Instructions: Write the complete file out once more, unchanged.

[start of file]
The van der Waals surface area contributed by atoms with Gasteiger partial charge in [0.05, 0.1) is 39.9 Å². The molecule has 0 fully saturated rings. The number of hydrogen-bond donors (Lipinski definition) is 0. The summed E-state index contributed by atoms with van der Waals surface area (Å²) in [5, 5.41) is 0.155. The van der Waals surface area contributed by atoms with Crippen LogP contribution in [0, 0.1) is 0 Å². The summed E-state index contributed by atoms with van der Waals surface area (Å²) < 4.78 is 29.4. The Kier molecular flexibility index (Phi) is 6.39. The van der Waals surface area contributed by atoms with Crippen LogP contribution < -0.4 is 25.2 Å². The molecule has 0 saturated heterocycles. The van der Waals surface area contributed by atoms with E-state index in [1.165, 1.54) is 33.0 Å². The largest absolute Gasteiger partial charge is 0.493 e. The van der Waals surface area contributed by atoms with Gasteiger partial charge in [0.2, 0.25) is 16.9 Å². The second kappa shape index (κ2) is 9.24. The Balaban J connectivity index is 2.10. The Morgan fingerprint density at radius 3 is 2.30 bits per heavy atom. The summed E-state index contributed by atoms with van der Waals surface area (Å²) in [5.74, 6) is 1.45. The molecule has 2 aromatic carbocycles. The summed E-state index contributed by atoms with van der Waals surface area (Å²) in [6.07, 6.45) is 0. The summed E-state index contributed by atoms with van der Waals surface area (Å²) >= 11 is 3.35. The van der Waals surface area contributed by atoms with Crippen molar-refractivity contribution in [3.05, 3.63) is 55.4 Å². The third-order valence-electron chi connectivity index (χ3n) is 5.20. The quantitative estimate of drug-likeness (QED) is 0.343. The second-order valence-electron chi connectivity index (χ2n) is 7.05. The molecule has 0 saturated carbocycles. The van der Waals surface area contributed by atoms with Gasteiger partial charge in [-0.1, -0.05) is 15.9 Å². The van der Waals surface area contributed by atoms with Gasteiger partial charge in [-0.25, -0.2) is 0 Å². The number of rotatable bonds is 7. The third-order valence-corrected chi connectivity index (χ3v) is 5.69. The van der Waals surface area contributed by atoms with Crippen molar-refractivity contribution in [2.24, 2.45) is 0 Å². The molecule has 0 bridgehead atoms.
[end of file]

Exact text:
The van der Waals surface area contributed by atoms with Gasteiger partial charge in [0.05, 0.1) is 39.9 Å². The molecule has 0 fully saturated rings. The number of hydrogen-bond donors (Lipinski definition) is 0. The summed E-state index contributed by atoms with van der Waals surface area (Å²) in [5, 5.41) is 0.155. The van der Waals surface area contributed by atoms with Crippen LogP contribution in [0, 0.1) is 0 Å². The summed E-state index contributed by atoms with van der Waals surface area (Å²) < 4.78 is 29.4. The Kier molecular flexibility index (Phi) is 6.39. The van der Waals surface area contributed by atoms with Crippen LogP contribution < -0.4 is 25.2 Å². The molecule has 0 saturated heterocycles. The van der Waals surface area contributed by atoms with E-state index in [1.165, 1.54) is 33.0 Å². The largest absolute Gasteiger partial charge is 0.493 e. The van der Waals surface area contributed by atoms with Gasteiger partial charge in [0.2, 0.25) is 16.9 Å². The second kappa shape index (κ2) is 9.24. The Balaban J connectivity index is 2.10. The Morgan fingerprint density at radius 3 is 2.30 bits per heavy atom. The summed E-state index contributed by atoms with van der Waals surface area (Å²) in [5.74, 6) is 1.45. The molecule has 2 aromatic carbocycles. The summed E-state index contributed by atoms with van der Waals surface area (Å²) in [6.07, 6.45) is 0. The summed E-state index contributed by atoms with van der Waals surface area (Å²) >= 11 is 3.35. The van der Waals surface area contributed by atoms with Crippen molar-refractivity contribution in [3.05, 3.63) is 55.4 Å². The third-order valence-electron chi connectivity index (χ3n) is 5.20. The quantitative estimate of drug-likeness (QED) is 0.343. The second-order valence-electron chi connectivity index (χ2n) is 7.05. The molecule has 0 saturated carbocycles. The van der Waals surface area contributed by atoms with Gasteiger partial charge in [-0.1, -0.05) is 15.9 Å². The van der Waals surface area contributed by atoms with Gasteiger partial charge in [-0.25, -0.2) is 0 Å². The number of rotatable bonds is 7. The third-order valence-corrected chi connectivity index (χ3v) is 5.69. The van der Waals surface area contributed by atoms with Crippen molar-refractivity contribution in [2.24, 2.45) is 0 Å². The molecule has 0 bridgehead atoms.